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Dufay, Guillaume(gēyōm` düfā`), c.1400–1474, principal composer at the Burgundian court. After his early training in the cathedral choir at Cambrai, he sang in the papal chapel in Rome (1428–33) and later in Florence and Bologna (1435–37). He was in the service of the antipope Felix V for seven years and was a canon of the cathedral of Cambrai, where he lived from 1445 until his death. He traveled a great deal, knew many musical styles, and was highly esteemed by his contemporaries. His music is in the northern French tradition, but contains some Italian and English elements. He composed three-part chansons, masses, and motets.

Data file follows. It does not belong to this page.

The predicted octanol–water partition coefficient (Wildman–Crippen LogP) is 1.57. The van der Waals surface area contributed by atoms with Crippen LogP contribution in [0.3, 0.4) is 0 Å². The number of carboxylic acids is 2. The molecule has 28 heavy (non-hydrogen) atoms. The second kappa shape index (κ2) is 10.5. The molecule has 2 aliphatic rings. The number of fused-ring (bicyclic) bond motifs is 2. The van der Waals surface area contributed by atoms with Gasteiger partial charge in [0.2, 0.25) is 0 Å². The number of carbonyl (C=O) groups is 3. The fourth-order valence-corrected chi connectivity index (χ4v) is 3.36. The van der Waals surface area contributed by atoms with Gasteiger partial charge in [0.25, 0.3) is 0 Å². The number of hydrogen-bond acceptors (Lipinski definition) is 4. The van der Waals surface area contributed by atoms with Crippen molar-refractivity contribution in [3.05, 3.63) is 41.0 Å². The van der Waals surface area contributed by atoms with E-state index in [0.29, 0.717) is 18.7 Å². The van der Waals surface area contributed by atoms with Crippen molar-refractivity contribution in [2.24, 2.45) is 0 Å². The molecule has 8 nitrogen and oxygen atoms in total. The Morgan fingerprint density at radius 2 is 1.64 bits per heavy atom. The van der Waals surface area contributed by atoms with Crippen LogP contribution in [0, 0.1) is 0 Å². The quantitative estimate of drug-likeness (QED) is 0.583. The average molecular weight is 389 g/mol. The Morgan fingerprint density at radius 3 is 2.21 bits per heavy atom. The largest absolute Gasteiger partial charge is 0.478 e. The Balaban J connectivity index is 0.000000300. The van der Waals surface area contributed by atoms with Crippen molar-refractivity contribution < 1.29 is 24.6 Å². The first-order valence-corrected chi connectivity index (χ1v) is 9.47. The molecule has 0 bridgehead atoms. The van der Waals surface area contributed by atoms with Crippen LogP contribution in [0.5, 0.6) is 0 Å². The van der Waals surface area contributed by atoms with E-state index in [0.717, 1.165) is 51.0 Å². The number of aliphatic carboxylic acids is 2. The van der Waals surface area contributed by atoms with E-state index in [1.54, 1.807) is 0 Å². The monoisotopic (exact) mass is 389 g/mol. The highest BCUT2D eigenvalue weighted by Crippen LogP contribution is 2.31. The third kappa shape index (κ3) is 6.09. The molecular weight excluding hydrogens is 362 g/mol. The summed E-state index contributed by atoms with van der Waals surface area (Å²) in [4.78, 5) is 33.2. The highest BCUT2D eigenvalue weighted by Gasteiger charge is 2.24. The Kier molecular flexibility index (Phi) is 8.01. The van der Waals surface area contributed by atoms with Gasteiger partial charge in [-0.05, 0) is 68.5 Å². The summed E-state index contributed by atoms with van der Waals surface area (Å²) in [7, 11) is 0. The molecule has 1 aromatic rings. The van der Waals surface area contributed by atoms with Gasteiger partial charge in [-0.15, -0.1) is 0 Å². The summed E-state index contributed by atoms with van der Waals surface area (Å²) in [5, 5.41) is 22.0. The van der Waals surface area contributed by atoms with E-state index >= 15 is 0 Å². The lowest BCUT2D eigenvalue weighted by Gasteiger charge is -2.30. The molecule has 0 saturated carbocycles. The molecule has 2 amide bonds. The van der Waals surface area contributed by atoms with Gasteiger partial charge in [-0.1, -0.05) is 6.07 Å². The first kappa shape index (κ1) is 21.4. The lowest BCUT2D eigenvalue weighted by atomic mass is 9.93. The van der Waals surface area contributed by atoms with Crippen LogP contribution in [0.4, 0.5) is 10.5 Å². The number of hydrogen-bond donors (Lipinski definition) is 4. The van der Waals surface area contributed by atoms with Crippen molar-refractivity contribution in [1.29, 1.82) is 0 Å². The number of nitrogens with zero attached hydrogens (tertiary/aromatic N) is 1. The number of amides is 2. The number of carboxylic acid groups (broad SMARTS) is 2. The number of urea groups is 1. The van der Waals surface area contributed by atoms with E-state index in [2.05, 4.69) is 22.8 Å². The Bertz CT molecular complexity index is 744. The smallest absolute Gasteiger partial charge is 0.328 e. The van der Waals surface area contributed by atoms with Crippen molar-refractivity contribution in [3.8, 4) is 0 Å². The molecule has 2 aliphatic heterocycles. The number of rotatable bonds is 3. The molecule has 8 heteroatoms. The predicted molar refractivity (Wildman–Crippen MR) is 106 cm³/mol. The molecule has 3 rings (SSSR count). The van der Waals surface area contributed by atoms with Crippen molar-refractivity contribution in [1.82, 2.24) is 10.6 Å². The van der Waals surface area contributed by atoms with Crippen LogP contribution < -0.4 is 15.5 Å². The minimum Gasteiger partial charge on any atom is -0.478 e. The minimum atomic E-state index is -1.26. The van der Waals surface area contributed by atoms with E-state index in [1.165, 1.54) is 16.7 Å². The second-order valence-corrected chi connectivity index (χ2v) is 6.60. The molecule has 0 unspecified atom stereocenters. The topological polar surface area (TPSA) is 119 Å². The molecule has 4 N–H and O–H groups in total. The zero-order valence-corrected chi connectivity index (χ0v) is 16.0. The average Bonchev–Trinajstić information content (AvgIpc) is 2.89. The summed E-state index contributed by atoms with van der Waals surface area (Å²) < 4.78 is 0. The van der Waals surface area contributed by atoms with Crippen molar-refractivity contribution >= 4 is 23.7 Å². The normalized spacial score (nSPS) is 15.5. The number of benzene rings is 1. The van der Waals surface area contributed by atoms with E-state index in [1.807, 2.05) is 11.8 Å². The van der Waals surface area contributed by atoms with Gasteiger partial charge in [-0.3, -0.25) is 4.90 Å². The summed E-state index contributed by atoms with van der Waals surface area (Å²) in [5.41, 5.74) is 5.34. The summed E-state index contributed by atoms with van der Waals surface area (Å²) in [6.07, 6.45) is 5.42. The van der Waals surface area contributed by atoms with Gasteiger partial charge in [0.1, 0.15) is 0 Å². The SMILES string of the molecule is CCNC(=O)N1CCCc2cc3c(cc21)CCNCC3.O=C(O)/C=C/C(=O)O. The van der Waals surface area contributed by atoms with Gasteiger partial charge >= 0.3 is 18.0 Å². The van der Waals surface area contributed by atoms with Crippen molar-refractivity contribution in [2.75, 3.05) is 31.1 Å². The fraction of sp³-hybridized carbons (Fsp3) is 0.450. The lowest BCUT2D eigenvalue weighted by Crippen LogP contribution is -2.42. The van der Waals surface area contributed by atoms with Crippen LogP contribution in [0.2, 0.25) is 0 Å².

See studies by Hamm (1964) and Fallows (1982).
Born about 1400; died Nov. 27, 1474, in Cambrai. Franco-Flemish composer; one of the founders of the Netherlands school. Worked in Italy and France.
From 1428 to 1437 he was a singer in the papal choirs in Rome and other Italian cities, and from 1437 to 1444 he served the duke of Savoy. From 1445 he was a canon and the director of music at the cathedral in Cambrai. Dufay was a master of both sacred music, notably three- and four-part Masses and motets, and secular compositions, including three- and four-part French and Italian chansons, ballads, and rondos, reflecting national polyphonic traditions, as well as the humanist culture of the Renaissance. Dufay’s art, which had absorbed the achievements of European musical art, had a great influence on the further development of European polyphonic music. He was also a reformer of notation, being credited with introducing white notes. His complete collected works were published in Rome (6 vols., 1951-66).